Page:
This past week I was in the dark, literally. I was one of thousands of Michiganders without power due to Wednesday’s wild windstorm. I felt a bit like Dorothy in Kansas.
What resulted was a break down of “Flow.” “Flow,” you ask? Yes. It’s that place when you’re in the groove, allowed to practice art in long uninterrupted hours and the art becomes a conversation you’re very present in.
I cannot tell you I have reached that place where time stands still, and there is nothing but art. I dream about that. I’m always a bit jealous when I meet someone for whom that happens. (Or perhaps better said: I’m happy for them, and remind myself it’s on my list of goals.) But I do hit a groove. And it happens most often when I have long stretches of uninterrupted time to paint. When my schedule is cleared of other “must dos” that are involved with running a business. And I was just hitting that stride with my Goddess series … when the lights went out, literally and figuratively.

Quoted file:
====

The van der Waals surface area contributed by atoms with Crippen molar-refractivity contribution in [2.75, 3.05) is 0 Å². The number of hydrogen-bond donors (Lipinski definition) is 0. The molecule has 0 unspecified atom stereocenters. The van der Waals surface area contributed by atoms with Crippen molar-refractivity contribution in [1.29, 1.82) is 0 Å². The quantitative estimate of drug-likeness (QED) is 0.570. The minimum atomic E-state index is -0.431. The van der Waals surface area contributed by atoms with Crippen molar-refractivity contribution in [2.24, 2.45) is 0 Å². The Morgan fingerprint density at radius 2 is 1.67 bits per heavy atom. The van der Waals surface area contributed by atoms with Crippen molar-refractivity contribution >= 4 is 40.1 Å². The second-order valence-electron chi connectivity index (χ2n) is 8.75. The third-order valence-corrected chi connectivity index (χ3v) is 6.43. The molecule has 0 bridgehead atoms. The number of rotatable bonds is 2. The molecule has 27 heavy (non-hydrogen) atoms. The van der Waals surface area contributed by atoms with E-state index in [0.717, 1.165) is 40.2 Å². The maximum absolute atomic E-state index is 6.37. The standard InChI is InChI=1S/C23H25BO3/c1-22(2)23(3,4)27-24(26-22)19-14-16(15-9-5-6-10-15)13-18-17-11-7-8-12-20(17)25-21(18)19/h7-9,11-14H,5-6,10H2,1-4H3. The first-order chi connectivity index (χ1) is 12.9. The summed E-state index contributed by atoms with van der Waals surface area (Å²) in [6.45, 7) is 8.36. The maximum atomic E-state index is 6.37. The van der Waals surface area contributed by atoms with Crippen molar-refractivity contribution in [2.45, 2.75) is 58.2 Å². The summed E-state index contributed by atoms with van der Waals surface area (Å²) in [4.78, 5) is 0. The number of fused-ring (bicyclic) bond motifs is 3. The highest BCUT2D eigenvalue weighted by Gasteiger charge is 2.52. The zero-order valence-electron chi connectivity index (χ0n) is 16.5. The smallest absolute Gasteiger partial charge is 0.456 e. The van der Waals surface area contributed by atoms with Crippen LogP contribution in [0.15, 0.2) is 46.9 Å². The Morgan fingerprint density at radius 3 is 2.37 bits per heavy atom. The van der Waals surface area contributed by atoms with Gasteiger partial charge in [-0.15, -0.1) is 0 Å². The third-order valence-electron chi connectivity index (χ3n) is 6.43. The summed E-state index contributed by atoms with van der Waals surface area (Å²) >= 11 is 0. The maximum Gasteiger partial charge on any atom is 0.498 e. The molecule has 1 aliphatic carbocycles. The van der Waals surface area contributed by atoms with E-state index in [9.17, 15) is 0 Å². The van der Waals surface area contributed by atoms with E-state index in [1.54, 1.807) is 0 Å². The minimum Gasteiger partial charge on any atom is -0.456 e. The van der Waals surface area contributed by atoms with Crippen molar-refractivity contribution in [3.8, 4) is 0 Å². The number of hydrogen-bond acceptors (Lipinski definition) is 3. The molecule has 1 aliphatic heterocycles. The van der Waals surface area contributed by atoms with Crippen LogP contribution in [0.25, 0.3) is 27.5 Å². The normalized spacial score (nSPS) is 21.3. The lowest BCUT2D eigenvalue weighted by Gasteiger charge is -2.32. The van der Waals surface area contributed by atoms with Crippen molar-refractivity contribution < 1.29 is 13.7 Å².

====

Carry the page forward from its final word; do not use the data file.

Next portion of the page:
I kept painting until I grew too cold to keep going. And then the electricity stayed out for three days, so the Flow was interrupted.
I’ve been longing to get back in the studio with mounting excitement. I am so eager to get back to it this week. And I’m hoping for Flow. But I want to do more than hope. I want to prepare to get back into the groove.
I have a theory. I’ve always thought you could control Flow a lot with your mindset. I think you can set yourself up to be so present with your work, casting away any feelings about the results. Because the minute you begin to doubt the outcome, you affect it. The key is to dismiss your inner critic, in the way that a small child beams with pride upon sharing any art project with you. They were so into process that they didn’t think of the outcome, let alone to they judge it.
And all that from a little power outage.